daypack reviews

The Gregory Miwok 18 daypack.

The 10 Best Hiking Daypacks of 2021

By Michael Lanza

Choosing a daypack for hiking can seem overwhelming when you see the dozens of choices available today, which range all over the map in terms of volume, weight, carrying capacity, features, and cost—as well as fit and comfort. Look no further. This freshly updated review spotlights the best daypacks for hiking and offers expert buying tips that explain the subtle differences between packs to help you find the right one for your own adventures.

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Salomon ADV Skin 12 running hydration vest.

The Best Running Hydration Vests of 2021

By Michael Lanza

Some ideas are so obviously better than everything that came before that the new thing just takes off: Many serious runners now recognize that the smartest way to carry water on a run—plus clothing layers and food on longer trail runs—is in a lightweight, streamlined, torso-hugging hydration vest. This review spotlights the best vests for trail running—how they differ in fit, comfort, capacity, and details—and offers expert advice on choosing the right one for your runs and dayhikes.

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Arc'teryx Aerios 30 hiking daypack.

Review: Arc’teryx Aerios 30 Daypack

Daypack
Arc’teryx Aerios 30
$190, 30L/1,831 c.i., 2 lbs. (men’s regular)
Sizes: men’s and women’s regular and tall
rei.com

Even in the context of how much continued, impressive innovation has occurred in the category of hiking daypacks in recent years, the Arc’teryx Aerios 30 raises the bar for versatility and sheer ingenuity. Marrying the best elements of traditional daypacks and running vests, this comfortable sack combines a reasonable weight with bountiful capacity, a smart feature set, and top-shelf durability. It also has one flaw, though not one that constitutes a dealbreaker.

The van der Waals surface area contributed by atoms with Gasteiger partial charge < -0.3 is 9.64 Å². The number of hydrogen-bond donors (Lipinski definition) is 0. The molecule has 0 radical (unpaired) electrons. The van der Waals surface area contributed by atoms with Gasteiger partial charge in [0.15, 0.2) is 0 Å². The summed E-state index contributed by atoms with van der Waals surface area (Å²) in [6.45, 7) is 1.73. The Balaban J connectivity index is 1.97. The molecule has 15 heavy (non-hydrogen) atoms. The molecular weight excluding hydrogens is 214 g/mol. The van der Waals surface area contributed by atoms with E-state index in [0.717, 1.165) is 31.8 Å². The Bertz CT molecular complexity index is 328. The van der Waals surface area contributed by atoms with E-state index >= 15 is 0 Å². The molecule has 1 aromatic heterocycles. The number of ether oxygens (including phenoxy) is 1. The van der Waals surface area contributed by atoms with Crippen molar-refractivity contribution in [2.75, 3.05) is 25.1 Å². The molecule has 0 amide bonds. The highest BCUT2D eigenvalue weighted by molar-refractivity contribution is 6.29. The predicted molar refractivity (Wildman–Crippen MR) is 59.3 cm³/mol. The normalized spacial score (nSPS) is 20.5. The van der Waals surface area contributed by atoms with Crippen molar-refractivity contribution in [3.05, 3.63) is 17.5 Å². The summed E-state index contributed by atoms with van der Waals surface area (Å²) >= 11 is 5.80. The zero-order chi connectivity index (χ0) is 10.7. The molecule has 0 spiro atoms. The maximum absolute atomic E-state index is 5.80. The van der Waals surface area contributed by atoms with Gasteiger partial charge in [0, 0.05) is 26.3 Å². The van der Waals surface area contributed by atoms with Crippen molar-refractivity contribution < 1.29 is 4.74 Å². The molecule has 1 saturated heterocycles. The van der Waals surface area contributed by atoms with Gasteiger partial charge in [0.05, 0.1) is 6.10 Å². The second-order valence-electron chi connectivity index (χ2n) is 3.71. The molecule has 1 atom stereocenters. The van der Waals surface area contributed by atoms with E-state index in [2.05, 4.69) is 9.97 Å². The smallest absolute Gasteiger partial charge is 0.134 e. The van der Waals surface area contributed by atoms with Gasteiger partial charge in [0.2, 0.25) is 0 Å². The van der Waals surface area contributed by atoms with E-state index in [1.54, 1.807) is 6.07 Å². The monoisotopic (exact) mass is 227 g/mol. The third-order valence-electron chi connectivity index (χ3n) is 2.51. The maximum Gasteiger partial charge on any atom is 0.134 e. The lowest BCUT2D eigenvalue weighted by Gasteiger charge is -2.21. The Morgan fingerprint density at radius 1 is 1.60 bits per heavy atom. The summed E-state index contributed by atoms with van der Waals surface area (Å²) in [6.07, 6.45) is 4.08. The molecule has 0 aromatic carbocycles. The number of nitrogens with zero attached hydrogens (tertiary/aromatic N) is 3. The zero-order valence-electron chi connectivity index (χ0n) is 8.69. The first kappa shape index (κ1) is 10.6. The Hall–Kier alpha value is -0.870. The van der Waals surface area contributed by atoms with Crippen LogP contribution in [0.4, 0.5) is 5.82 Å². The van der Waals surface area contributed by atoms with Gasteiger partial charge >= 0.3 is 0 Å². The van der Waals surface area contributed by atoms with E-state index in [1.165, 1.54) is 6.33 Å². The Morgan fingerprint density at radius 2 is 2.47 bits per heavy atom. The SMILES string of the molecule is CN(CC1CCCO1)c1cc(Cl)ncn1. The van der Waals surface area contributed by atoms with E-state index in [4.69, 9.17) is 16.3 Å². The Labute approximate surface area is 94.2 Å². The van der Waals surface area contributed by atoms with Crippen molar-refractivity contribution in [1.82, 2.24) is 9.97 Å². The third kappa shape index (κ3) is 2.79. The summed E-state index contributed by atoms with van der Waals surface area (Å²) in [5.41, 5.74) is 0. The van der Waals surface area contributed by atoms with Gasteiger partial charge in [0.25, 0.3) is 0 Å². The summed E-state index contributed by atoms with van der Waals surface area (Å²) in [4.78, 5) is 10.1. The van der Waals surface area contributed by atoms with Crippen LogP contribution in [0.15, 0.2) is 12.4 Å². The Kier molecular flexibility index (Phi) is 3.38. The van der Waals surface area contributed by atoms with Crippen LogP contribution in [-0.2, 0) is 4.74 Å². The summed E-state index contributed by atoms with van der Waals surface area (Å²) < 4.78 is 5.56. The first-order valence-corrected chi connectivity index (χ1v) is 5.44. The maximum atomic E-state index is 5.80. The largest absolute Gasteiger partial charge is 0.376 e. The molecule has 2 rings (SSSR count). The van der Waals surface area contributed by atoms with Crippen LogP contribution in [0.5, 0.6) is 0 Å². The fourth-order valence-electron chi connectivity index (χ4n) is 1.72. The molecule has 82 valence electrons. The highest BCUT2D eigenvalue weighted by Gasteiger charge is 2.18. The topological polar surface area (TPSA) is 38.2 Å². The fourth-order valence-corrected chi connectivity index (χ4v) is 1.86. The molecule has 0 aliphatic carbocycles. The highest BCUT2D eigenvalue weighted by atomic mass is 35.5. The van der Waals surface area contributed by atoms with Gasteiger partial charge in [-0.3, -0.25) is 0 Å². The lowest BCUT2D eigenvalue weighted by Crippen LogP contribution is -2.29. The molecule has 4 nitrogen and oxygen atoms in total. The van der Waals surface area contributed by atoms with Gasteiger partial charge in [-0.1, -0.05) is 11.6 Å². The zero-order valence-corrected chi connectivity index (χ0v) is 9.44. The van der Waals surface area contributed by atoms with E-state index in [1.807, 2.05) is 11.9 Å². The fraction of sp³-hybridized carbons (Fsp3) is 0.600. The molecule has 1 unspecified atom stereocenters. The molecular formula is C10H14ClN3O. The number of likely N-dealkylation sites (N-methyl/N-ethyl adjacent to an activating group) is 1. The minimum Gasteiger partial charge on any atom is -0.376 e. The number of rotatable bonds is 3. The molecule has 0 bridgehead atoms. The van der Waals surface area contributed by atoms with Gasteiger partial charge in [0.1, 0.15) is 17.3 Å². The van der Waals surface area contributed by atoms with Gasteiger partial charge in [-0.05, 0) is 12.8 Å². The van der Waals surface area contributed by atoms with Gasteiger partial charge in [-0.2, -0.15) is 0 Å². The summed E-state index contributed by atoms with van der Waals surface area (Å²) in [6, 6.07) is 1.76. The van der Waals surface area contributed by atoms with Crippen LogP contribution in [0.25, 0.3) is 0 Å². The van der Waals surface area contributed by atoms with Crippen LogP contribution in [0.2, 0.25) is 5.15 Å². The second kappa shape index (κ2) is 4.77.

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Deuter Speed Lite 24 daypack.

Review: Deuter Speed Lite 24 Daypack

Daypack
Deuter Speed Lite 24
$115, 24L/1,465 c.i., 1 lb. 11 oz.
One size
backcountry.com

With the Speed Lite 24, Deuter set out to make a pack that does it all. Weighing well under two pounds—low for a pack with this much capacity—it’s marketed as an ultralight, all-around daypack for long trail days, technical rock climbing, and even snow climbing. I wanted to see if such a light pack could fill all those roles, so I tested it extensively, including a 4500-foot, eight-mile hike up Ferguson Canyon and a 3,000-foot scramble up the South Ridge of Mount Superior in Utah’s Wasatch Range.

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A backpacker on the Gunsight Pass Trail in Glacier National Park.

Why and When to Spend More on Hiking and Backpacking Gear

By Michael Lanza

You need a new backpack, backpacking tent, rain jacket, boots, or a sleeping bag. You’ve read reviews. You’ve winnowed your short list to a handful of possible choices—with a significant difference in prices. That’s when you struggle with the question that pushes the frugality button in all of us: Why should I spend more?

This story will explain why some gear is more expensive and give you specific advice on buying five big-ticket items: packs, tents, rain jackets, shoes and boots, and sleeping bags.

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